IACM Istanbul Conference (July 2011)


Published on

Women's Campaign International's IACM PowerPoint presentation on "The Connection between the Inclusion of Women and Sustainable Peace through the Lens of Theory, Policy, and Practice"

Published in: Business
  • Be the first to comment

  • Be the first to like this

No Downloads
Total views
On SlideShare
From Embeds
Number of Embeds
Embeds 0
No embeds

No notes for slide
  • Promote women’s participation as leaders in conflict resolution and peace building through trainings on:LeadershipPolicy development Build capacity of local organizations to mobilize, envision and enact change through:Technical assistanceOrganization developmentStrategic planningMentorship and advisementPromote the use of conflict mitigation and transformation efforts by existing leadersLobby for adherence to UN Resolution 1325 by government and UN agencies
  • Example:During the Arab Spring in Egypt, women made up a crucial segment of protestors. However, no female members were named to the committee formed to write the new constitution
  • Point 1: making it difficult for them to ensure that
  • Take out malawi do intro
  • One in 3 women will be beaten raped or abused (usually by someone she knows) .1 in 4 for US
  • One in 3 women will be beaten raped or abused (usually by someone she knows) .1 in 4 for US
  • IACM Istanbul Conference (July 2011)

    1. 1. The Connection between the Inclusion of Women and Sustainable Peace through the Lens of Theory, Policy, and Practice<br />Istanbul, July 4th,2011<br />Presented by Kerri Kennedy and Deborah Cai<br />
    2. 2. The Link Between Women’s Leadership & Peace<br />“Equality in decision-making is essential to the empowerment of women and development.”<br />- Beijing Platform for Action<br />WCI’s program experience in over 22 countries demonstrates a strong link between the presence of women in decision-making processes and the assurance of long-term peace in post-conflict societies.<br />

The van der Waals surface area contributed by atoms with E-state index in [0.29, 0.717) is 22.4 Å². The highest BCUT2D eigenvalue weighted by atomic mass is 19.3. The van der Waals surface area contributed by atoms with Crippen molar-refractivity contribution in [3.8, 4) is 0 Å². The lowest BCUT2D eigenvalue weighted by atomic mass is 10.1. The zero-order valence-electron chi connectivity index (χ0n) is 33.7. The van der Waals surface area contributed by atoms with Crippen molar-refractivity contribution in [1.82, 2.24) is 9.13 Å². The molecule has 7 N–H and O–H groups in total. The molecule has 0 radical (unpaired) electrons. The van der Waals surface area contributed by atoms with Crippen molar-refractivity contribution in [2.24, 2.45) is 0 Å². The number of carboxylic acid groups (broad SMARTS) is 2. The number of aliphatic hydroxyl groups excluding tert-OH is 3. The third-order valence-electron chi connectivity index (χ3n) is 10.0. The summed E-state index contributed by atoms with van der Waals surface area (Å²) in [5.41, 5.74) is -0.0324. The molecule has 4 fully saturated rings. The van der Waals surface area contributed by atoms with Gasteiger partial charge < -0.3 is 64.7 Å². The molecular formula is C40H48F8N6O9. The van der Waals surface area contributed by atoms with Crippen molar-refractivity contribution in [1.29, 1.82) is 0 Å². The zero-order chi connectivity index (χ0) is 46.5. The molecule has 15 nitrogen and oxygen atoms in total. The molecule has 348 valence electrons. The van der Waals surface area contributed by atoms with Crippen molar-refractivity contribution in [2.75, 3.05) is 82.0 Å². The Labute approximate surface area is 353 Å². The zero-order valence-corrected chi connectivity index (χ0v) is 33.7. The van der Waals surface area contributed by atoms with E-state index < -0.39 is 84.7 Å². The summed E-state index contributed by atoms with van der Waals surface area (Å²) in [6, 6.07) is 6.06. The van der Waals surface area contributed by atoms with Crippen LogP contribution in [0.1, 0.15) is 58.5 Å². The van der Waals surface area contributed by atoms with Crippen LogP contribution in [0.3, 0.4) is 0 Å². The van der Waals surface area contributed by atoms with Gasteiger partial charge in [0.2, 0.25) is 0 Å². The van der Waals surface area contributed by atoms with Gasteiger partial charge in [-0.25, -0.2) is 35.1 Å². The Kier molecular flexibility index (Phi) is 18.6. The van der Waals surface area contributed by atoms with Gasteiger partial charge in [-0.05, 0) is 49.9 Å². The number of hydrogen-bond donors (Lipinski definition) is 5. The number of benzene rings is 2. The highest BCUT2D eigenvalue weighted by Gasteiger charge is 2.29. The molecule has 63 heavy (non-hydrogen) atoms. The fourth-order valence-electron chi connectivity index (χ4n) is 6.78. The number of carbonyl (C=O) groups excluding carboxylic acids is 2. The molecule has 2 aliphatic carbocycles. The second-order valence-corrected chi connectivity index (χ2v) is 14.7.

3. 3. Who We Are<br />Working in emerging democracies and post-conflict regions around the world, Women’s Campaign International advances opportunities for women to actively participate in public advocacy, market and political processes.  In providing the requisite skills, knowledge and culturally-sensitive support, we develop leaders who transform the lives of everyone they serve.<br />
    4. 4. Peace Building & Conflict Mitigation <br />Women are systematically underrepresented in peacekeeping operations<br />Women constitute:<br />
    5. 5. Identifying Best Practices for Peace Building & Conflict Mitigation <br />Goal: To facilitate the transformation of policies, infrastructure, and environments that are conducive to violence<br />Organizations can do so through four programmatic areas:<br /><ul><li>Promote women’s participation as leaders in conflict resolution and peace building
    6. 6. Build capacity of local organizations to mobilize, envision and enact change
    7. 7. Promote the use of conflict mitigation and transformation techniques by existing leaders
    8. 8. Lobby for adherence to UN Resolution 1325 by government and UN agencies </li></li></ul><li>Peace Building & Conflict Mitigation WCI in Practice<br />
    9. 9. Peace Building & Conflict Mitigation WCI in Practice<br />WCI provides resources and technical support to programs like those of NAWOCOL, which foster community peace:<br />
    10. 10. Entrepreneurship & Sustainable Livelihoods <br />In post-conflict countries, women must often first gain economic empowerment before their voices are heard in conflict negotiation and decision-making processes<br />Challenges women face in post conflict societies include:<br /><ul><li>Begin rebuilding their lives with fewer resources and lower savings than men. 
    11. 11. Lack transportation and thus access to markets, government services, and raw materials
    12. 12. Low rates of numeracy and literacy
    13. 13. Post conflict aid is often directed at ex-combatants, systematically excluding women from essential resources and services and making them less competitive in the market</li></ul>“Women’s economic security is linked with peace building in that equitable sharing of wealth can strengthen the sense of a common future and prevent renewed violence, especially in an internal conflict."<br />